Scientists have combined observations of gravitational waves from a neutron star collision with nuclear theory to shed light on the size and nature of neutron stars.
When it comes to neutron star physics, size matters.
Neutron stars, the collapsed cores of massive stars, compress matter so tightly that atoms break apart and nearly everything converts into neutrons. As a result, about 1½ Suns’ worth of mass squeezes into these Manhattan-size objects. Most of this matter, perhaps all of it, is in the form of neutrons, but some theories suggest that deep within neutron stars, neutrons themselves dissociate, leaving a soup of quarks and gluons.
There’s no way to peer inside a neutron star, of course. But their size betrays their interior — the smaller a neutron star, the more it compresses its innards. So by taking a ruler to neutron stars, scientists can probe their nature.
In a study appearing March 9th in Nature Astronomy, Collin Capano (Max Planck Institute for Gravitational Physics and Leibniz University Hannover, Germany) and colleagues examine the ripples in spacetime released in a neutron star merger. Combining these gravitational-wave observations with nuclear theory, the scientists estimate that a typical neutron star would span about 22 kilometers (13.7 miles)
This is the most precise measurement obtained from gravitational waves, and it has important implications for future observations.
When Neutron Stars Collide
The Laser Interferometer Gravitational-wave Observatory (LIGO) detectors witnessed spacetime ripples coming from two colliding neutron stars on August 17, 2017. The event, known as GW170817, marked the first time that astronomers could see both light and gravitational waves coming from the same source.
While the gravitational-wave signal showed the neutron stars spiraling inward and merging into a single object, light released across the electromagnetic spectrum showed the aftereffect — an explosion known as a kilonova that was visible from 130 million light-years away. At the center of the explosion, observations suggest a short-lived “hypermassive” neutron star formed that then collapsed into a black hole.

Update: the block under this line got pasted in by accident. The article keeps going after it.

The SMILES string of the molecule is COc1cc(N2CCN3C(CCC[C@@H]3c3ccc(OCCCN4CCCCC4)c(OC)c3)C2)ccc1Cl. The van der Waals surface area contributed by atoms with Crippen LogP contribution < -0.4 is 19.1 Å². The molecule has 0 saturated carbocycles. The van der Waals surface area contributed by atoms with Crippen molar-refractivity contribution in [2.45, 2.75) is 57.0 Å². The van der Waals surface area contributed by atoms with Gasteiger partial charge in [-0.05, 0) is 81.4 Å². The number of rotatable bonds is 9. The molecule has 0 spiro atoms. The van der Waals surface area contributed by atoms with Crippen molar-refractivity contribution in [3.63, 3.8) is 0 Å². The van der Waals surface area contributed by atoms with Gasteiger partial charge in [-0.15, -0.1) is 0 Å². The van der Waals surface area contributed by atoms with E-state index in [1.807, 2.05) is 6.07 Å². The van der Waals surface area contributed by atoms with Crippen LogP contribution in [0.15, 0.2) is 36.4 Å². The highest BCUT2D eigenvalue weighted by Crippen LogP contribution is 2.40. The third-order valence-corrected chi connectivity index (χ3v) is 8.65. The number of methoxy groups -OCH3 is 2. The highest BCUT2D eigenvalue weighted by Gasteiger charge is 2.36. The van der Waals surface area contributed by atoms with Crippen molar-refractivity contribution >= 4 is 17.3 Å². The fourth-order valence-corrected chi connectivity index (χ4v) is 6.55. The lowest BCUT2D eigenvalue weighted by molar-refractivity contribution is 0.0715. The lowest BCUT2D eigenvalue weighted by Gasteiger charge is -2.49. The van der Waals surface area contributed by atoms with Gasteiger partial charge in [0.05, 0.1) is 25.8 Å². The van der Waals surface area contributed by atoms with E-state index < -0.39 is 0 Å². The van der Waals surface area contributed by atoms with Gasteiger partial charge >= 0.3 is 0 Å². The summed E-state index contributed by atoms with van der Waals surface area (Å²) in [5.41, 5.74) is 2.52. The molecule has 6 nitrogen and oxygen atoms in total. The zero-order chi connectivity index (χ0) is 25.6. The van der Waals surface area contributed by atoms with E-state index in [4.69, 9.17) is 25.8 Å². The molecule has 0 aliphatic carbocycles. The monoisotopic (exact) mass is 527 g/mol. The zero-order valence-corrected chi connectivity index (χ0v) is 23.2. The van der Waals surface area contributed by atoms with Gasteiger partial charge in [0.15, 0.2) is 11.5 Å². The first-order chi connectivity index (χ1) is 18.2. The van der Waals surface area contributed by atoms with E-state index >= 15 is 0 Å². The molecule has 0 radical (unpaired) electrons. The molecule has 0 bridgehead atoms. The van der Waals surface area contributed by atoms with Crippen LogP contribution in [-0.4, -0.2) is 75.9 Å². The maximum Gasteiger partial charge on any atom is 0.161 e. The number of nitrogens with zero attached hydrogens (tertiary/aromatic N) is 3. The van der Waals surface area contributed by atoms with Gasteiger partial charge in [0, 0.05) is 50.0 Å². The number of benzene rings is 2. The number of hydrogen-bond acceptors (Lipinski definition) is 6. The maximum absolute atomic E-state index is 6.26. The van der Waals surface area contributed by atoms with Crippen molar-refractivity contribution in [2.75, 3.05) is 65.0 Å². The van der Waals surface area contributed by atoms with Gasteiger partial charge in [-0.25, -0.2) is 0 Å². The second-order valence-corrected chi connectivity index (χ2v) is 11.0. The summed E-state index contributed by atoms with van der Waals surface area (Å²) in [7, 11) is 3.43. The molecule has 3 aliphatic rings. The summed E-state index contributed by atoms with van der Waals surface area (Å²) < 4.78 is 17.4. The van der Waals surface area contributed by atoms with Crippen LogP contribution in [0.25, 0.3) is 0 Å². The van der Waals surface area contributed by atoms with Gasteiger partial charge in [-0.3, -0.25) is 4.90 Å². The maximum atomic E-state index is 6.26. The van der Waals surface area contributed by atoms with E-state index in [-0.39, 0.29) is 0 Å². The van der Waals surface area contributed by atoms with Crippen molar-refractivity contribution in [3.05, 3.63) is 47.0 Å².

To understand the nature of the neutron stars that collided, Capano and colleagues wielded mathematics describing the nature of neutron star material, known as an equation of state. After folding in the gravitational-wave and electromagnetic observations, the equation yields the size of a typical neutron star: between 20.8 and 23.8 kilometers across. This estimate is twice as precise as previous results.
“Like we've seen in other results from analyzing GW170817, gravitational-wave astronomy has begun to meaningfully constrain the range of possibilities for neutron star matter,” says Jocelyn Read (California State University, Fullerton). “It suggests neutron stars are on the compact side.”
More compact neutron stars might mean more exotic interiors. But Read cautions that it’s not quite that simple. Even larger sizes could accommodate quark-soup cores, while smaller sizes could still be “boring” mostly-neutron objects.
Capano agrees. “We just don’t have enough data at the moment to say conclusively what happens in the core,” he says.
More gravitational-wave events will help, Capano adds, as will ongoing observations from the Neutron Star Interior Composition Explorer (NICER) instrument aboard the International Space Station. Upcoming physics experiments will also play a role in better nailing down the nuclear theory.
When a Neutron Star Hits a Black Hole
Meanwhile, the compact nature of neutron stars has immediate implications for gravitational-wave observations of encounters between neutron stars and black holes. A smaller, more tightly packed neutron star would be more difficult for a black hole to tear apart before pulling it in, so black holes are more likely to swallow neutron stars whole.
That means that if a black hole and a neutron star collide, we wouldn’t expect any light-emitting counterpart — astronomers would have to rely on gravitational-wave signals alone. Only if the black hole were exceedingly small or spinning rapidly would any light be produced, Capano explains.
Nevertheless, advances in our understanding of neutron stars are on the horizon. The LIGO Collaboration, as well as the Virgo Collaboration in Italy, are analyzing results from gravitational-wave signals detected since April 2019. Their list of bona fide events, expected at the end of April 2020, should include multiple black hole mergers and at least one neutron star collision.